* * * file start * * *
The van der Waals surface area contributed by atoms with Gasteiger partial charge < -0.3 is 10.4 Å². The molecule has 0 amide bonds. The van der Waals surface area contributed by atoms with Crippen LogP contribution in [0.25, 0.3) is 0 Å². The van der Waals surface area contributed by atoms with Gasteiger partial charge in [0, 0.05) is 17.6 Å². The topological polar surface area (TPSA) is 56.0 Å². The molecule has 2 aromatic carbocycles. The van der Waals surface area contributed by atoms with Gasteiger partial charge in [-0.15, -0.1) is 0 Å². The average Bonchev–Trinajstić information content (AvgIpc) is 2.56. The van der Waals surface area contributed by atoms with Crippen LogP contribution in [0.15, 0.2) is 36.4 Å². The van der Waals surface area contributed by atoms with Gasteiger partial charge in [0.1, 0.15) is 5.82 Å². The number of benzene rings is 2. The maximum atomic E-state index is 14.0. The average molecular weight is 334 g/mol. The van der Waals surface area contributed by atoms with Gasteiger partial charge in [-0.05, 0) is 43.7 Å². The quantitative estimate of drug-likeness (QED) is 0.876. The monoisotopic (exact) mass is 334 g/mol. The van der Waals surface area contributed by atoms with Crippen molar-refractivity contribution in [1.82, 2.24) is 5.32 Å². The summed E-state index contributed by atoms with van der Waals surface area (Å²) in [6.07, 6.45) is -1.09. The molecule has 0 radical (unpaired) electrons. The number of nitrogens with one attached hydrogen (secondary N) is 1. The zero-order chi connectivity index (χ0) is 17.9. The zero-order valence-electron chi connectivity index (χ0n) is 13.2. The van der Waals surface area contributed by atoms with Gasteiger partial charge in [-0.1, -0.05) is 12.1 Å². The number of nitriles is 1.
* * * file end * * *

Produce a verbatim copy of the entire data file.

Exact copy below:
The van der Waals surface area contributed by atoms with Gasteiger partial charge < -0.3 is 10.4 Å². The molecule has 0 amide bonds. The van der Waals surface area contributed by atoms with Crippen LogP contribution in [0.25, 0.3) is 0 Å². The van der Waals surface area contributed by atoms with Gasteiger partial charge in [0, 0.05) is 17.6 Å². The topological polar surface area (TPSA) is 56.0 Å². The molecule has 2 aromatic carbocycles. The van der Waals surface area contributed by atoms with Gasteiger partial charge in [-0.15, -0.1) is 0 Å². The average Bonchev–Trinajstić information content (AvgIpc) is 2.56. The van der Waals surface area contributed by atoms with Crippen LogP contribution in [0.15, 0.2) is 36.4 Å². The van der Waals surface area contributed by atoms with Gasteiger partial charge in [0.1, 0.15) is 5.82 Å². The number of benzene rings is 2. The maximum atomic E-state index is 14.0. The average molecular weight is 334 g/mol. The van der Waals surface area contributed by atoms with Gasteiger partial charge in [-0.05, 0) is 43.7 Å². The quantitative estimate of drug-likeness (QED) is 0.876. The monoisotopic (exact) mass is 334 g/mol. The van der Waals surface area contributed by atoms with Crippen molar-refractivity contribution in [1.82, 2.24) is 5.32 Å². The summed E-state index contributed by atoms with van der Waals surface area (Å²) in [6.07, 6.45) is -1.09. The molecule has 0 radical (unpaired) electrons. The number of nitrogens with one attached hydrogen (secondary N) is 1. The zero-order chi connectivity index (χ0) is 17.9. The zero-order valence-electron chi connectivity index (χ0n) is 13.2. The van der Waals surface area contributed by atoms with Gasteiger partial charge in [-0.1, -0.05) is 12.1 Å². The number of nitriles is 1.